Yesterday’s Tomorrow at the Drayton ArmsCultureTheatre
Yesterday’s Tomorrow tells the story of two NATO peacekeeping soldiers during the Kosovo crisis. Based on real events, the short 70-minute play describes the horrors of war and the waste of life that it entails. Written by ex-RAF serviceman Gene David Kirk, the playwright’s premiere offering for the reopening of the Drayton Arms Theatre in Kensington is a heartfelt, albeit not entirely satisfying portrait of love and war.
The events in question are a collection of memories that are brought to life before us through the words of protagonist Ian, played eloquently by Ben Carpenter. As the nightmarish visions become increasingly vivid, he is transported back to his days in service, where he meets John – played with intensity by Matthew Schmolle. They form a close friendship while patrolling the hellish war zone, inadvertently discovering that they are in love with each other. The two are predictably subjected to the prejudice of the armed forces against homosexuals, personified by swaggering, brutish Simon (Nicholas Waters). Innocent youth – in love with the heroics of the life of a soldier – is typified in the character of naive, hard-working Paul (River Hawkins), who after three months of training has been sent straight to the combat zone. Throughout, Ian is plagued by nightmares provoked by the horrific memories of the brutalities of war, symbolised by the figure of a defenceless girl (Provence Maydew) who disappears and reappears intermittently.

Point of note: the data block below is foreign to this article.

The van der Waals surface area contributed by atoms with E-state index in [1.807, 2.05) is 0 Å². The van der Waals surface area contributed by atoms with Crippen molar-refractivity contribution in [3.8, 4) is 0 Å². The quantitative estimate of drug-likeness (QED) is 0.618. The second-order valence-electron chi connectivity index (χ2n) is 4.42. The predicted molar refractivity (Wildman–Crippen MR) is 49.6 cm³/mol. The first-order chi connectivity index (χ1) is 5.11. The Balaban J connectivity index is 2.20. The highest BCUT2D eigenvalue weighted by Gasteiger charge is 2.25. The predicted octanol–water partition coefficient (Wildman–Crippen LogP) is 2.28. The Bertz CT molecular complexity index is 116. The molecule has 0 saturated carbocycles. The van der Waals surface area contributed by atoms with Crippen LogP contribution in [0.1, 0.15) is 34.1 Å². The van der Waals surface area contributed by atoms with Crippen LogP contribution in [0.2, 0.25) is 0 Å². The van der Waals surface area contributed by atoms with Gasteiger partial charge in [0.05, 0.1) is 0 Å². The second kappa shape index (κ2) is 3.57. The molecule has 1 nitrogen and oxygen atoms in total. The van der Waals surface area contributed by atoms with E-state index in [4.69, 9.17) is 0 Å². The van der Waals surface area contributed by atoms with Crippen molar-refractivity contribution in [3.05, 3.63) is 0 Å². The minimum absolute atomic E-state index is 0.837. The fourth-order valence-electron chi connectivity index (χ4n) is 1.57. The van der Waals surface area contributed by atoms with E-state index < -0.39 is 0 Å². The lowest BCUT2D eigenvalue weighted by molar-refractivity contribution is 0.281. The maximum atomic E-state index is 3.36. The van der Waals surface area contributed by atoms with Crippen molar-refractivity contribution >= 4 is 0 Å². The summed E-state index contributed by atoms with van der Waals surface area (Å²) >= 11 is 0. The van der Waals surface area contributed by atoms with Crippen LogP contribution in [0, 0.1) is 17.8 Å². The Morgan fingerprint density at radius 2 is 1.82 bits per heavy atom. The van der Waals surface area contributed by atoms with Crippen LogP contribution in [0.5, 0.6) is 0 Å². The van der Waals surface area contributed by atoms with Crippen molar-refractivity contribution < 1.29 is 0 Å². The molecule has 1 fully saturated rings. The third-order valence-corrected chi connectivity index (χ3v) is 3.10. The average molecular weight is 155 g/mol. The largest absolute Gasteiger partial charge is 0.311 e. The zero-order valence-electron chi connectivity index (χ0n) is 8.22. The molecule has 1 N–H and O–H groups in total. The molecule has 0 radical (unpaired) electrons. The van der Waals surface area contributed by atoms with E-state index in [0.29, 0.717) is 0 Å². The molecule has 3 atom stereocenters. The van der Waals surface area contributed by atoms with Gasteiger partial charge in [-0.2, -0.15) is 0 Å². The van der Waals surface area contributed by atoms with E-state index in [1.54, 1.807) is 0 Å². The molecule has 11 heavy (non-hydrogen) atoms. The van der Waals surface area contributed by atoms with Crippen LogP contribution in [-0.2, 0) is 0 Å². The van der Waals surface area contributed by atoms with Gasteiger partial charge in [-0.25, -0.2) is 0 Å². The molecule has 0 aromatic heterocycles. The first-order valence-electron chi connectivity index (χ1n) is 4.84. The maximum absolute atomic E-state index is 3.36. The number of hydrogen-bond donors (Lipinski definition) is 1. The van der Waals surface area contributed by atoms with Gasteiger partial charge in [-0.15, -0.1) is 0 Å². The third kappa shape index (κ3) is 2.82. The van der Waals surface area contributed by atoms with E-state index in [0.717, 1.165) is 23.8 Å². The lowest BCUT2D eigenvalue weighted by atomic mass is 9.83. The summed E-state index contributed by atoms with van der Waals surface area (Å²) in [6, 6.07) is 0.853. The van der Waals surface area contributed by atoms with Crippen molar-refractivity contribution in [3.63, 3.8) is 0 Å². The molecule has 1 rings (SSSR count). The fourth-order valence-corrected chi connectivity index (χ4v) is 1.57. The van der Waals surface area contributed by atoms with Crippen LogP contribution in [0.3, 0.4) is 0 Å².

Director Hamish Macdougall has brought out strong performances from all, but the standout is Schmolle for his beautiful portrayal of masculine vulnerability. Depicting such an epic and visual backdrop on stage is not an easy one. The production team however have created an interesting solution by way of a bare stage (the attic-like first floor of the Drayton Arms pub) littered with cardboard boxes that are filled with or emptied of the memories contained therein. It is a testament to the magic of theatre that the actors are able to, with minimal means and solid performances, help you imagine in your mind the scenery around them.
The play itself is strong in its depiction of the love between Ian and John, though its portrayal of war is less convincingly fleshed out. The piece is nevertheless artistically daring, and one looks forward to the company’s future endeavours.
Photos: Invisible Darkness
Yesterday’s Tomorrow is at the Drayton Arms Theatre until 31st May 2014, for further information or to book visit here.